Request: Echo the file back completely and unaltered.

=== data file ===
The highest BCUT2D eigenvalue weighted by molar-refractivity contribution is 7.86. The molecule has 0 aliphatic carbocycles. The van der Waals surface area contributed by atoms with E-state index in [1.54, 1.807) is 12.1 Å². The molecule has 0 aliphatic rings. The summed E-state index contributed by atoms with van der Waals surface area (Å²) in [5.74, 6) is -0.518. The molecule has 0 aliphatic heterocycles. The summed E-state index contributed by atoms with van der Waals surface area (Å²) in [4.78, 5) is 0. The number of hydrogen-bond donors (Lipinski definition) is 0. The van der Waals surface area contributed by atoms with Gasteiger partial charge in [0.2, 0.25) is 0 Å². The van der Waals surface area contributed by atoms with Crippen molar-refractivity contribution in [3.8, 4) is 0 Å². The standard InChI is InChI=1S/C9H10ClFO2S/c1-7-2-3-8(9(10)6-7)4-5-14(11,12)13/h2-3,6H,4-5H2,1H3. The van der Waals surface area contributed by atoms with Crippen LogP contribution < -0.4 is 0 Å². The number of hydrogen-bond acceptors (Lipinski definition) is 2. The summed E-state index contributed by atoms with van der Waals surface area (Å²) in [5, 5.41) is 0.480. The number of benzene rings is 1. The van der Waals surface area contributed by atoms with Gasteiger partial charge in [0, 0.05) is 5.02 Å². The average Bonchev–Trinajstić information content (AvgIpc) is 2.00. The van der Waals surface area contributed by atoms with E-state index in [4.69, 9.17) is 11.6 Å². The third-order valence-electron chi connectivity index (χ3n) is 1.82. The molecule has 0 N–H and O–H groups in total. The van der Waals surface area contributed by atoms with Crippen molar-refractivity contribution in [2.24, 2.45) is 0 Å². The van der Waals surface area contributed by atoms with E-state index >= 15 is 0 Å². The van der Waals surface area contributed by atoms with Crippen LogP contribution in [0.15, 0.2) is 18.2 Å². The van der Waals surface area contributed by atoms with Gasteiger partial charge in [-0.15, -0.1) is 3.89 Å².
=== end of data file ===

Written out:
The highest BCUT2D eigenvalue weighted by molar-refractivity contribution is 7.86. The molecule has 0 aliphatic carbocycles. The van der Waals surface area contributed by atoms with E-state index in [1.54, 1.807) is 12.1 Å². The molecule has 0 aliphatic rings. The summed E-state index contributed by atoms with van der Waals surface area (Å²) in [5.74, 6) is -0.518. The molecule has 0 aliphatic heterocycles. The summed E-state index contributed by atoms with van der Waals surface area (Å²) in [4.78, 5) is 0. The number of hydrogen-bond donors (Lipinski definition) is 0. The van der Waals surface area contributed by atoms with Gasteiger partial charge in [0.2, 0.25) is 0 Å². The van der Waals surface area contributed by atoms with Crippen molar-refractivity contribution in [3.8, 4) is 0 Å². The standard InChI is InChI=1S/C9H10ClFO2S/c1-7-2-3-8(9(10)6-7)4-5-14(11,12)13/h2-3,6H,4-5H2,1H3. The van der Waals surface area contributed by atoms with Crippen LogP contribution < -0.4 is 0 Å². The number of hydrogen-bond acceptors (Lipinski definition) is 2. The summed E-state index contributed by atoms with van der Waals surface area (Å²) in [5, 5.41) is 0.480. The number of benzene rings is 1. The van der Waals surface area contributed by atoms with Gasteiger partial charge in [0, 0.05) is 5.02 Å². The average Bonchev–Trinajstić information content (AvgIpc) is 2.00. The van der Waals surface area contributed by atoms with E-state index in [4.69, 9.17) is 11.6 Å². The third-order valence-electron chi connectivity index (χ3n) is 1.82. The molecule has 0 N–H and O–H groups in total. The van der Waals surface area contributed by atoms with Crippen molar-refractivity contribution in [2.24, 2.45) is 0 Å². The van der Waals surface area contributed by atoms with E-state index >= 15 is 0 Å². The van der Waals surface area contributed by atoms with Crippen LogP contribution in [0.15, 0.2) is 18.2 Å². The van der Waals surface area contributed by atoms with Gasteiger partial charge in [-0.15, -0.1) is 3.89 Å².